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While they have proved an increasing problem in urban areas of the country in recent years, lockdown measures in the last two months have emboldened the monkeys.

Reports have shown them congregating in parts of Delhi normally crowded with humans.

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Covid-19: Uganda records 36 new cases toll now 317

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Covid-19: Uganda records 36 new cases toll now 317

Uganda has recorded 36 new cases of COVID-19, bringing the total number of infections to 317, the country’s Health Ministry said late Thursday.

Out of the 2,230 samples collected from cross-border cargo truck drivers and communities, 24 Ugandan truck drivers and 12 close contacts of previously confirmed cases under quarantine tested positive for the virus, the ministry said in a statement.

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READ ALSO: JUST IN: Nigeria records182 new COVID-19 cases, total now 8,915

Twenty-six foreign truck drivers, who tested positive at the country’s common border entry points, were handed over to their country of origin, it said.

Out of the 317 COVID-19 cases, 69 have recovered and no one has died of the respiratory disease in the country, according to the health ministry.

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FG to use hotels, schools as quarantine, isolation centres

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Covid-19: Prepare for the worst- FG tells Nigerians

The Minister of Health, Dr Osagie Ehanire, said the Federal Government would require hotels and school dormitories as quarantine and isolation centres because of a shortage of hospital beds.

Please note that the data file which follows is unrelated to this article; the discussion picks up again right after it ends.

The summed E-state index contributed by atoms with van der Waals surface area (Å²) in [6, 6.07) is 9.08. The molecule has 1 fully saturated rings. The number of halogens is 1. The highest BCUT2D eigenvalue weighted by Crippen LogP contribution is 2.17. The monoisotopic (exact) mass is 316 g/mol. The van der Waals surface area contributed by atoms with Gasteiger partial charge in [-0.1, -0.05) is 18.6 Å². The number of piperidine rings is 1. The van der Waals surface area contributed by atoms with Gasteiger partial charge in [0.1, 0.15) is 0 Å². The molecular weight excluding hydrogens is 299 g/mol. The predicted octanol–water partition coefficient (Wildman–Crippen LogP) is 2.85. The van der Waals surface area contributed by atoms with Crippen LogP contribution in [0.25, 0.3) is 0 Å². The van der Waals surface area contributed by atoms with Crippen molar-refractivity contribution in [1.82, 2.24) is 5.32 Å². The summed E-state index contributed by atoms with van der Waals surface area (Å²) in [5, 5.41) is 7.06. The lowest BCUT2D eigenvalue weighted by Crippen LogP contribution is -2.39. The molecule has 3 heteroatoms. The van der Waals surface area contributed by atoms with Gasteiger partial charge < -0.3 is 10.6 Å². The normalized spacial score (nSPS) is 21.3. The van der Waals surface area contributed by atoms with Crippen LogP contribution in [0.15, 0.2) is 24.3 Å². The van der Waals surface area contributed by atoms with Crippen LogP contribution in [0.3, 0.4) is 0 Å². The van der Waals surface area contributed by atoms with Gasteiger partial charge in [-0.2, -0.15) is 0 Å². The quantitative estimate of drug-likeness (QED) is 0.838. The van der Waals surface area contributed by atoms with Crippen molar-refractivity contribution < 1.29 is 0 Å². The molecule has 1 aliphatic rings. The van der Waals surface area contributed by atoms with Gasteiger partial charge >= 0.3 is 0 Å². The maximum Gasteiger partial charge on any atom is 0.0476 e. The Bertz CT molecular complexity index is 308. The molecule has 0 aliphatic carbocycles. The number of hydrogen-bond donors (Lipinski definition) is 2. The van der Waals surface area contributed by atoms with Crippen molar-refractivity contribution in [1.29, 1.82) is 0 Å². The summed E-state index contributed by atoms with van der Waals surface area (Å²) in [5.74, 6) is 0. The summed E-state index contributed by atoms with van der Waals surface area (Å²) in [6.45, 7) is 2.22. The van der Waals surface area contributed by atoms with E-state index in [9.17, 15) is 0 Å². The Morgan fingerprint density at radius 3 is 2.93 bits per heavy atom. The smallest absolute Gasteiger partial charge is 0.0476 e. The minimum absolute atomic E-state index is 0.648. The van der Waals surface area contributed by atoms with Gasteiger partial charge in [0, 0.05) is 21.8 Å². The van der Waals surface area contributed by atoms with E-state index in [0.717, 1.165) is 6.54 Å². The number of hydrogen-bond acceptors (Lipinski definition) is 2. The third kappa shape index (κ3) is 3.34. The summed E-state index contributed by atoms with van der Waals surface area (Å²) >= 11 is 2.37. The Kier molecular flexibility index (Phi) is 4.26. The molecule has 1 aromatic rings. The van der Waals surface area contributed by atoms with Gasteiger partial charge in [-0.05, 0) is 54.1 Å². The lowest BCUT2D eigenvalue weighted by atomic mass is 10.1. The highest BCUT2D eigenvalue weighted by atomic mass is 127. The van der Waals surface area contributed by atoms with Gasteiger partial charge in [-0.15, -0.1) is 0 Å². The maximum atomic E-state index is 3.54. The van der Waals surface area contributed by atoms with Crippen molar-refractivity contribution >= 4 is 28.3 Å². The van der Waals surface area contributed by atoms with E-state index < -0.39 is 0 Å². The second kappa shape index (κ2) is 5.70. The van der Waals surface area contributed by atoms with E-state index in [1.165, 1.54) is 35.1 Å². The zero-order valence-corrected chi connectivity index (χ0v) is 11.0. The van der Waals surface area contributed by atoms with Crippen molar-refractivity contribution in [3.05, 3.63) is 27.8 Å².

The minister noted that there were four levels of COVID-19 patients ranging from those on quarantine with zero or mild symptoms to those that would need to be in the intensive care unit.

The minister said,

“We have sadly recorded 254 deaths, most of them are persons associated with other ailments, confirming the general observation that risks are higher for those with illnesses such as hypertension, diabetes and non-communicable diseases.

“We need to continue increasing bed capacity to match the probable number of patients, so that we do not experience horrific scenes of bed space shortages seen in some European hospitals.

“In event of overflow, we can require hotels and school dormitories to be prepared for level 1 which is quarantine, and level 2, is isolation of COVID-19 positive with zero or mild symptoms, to free hospital beds to be dedicated to level 3 which are moderate to severe cases and level 4 which is for the high dependency and the intensive care unit.

“I, therefore, call on activists and philanthropists to work with state governments to scale up non-pharmaceutical measures and beef up infrastructural assets for isolation and treatment in their states.”

Ehanire said Nigeria would review its participation in the World Health Organisation solidarity trial. He also stated that proposals for trial of local remedies for COVID-19 had been sent to the relevant research and testing agencies for scientific evaluation.

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He stated,

“The Madagascar herbs have been received at the Ministry of Health, and were found to consist of two varieties; one labelled to be for prevention and the other for treatment. Samples have been given to three agencies of the Ministry of Health and also to the Ministry of Science and Technology.

“These are normal processes for new preparations to be approved for use in Nigeria, and include toxicological and efficacy tests and clinical trials. Government will investigate all genuine efforts to find homegrown solutions to the pandemic.”

The minister said Madagascar’s drugs had been sent to NAFDAC, National Institute for Pharmaceutical Research and Development, and the Nigerian Institute of Medical Research.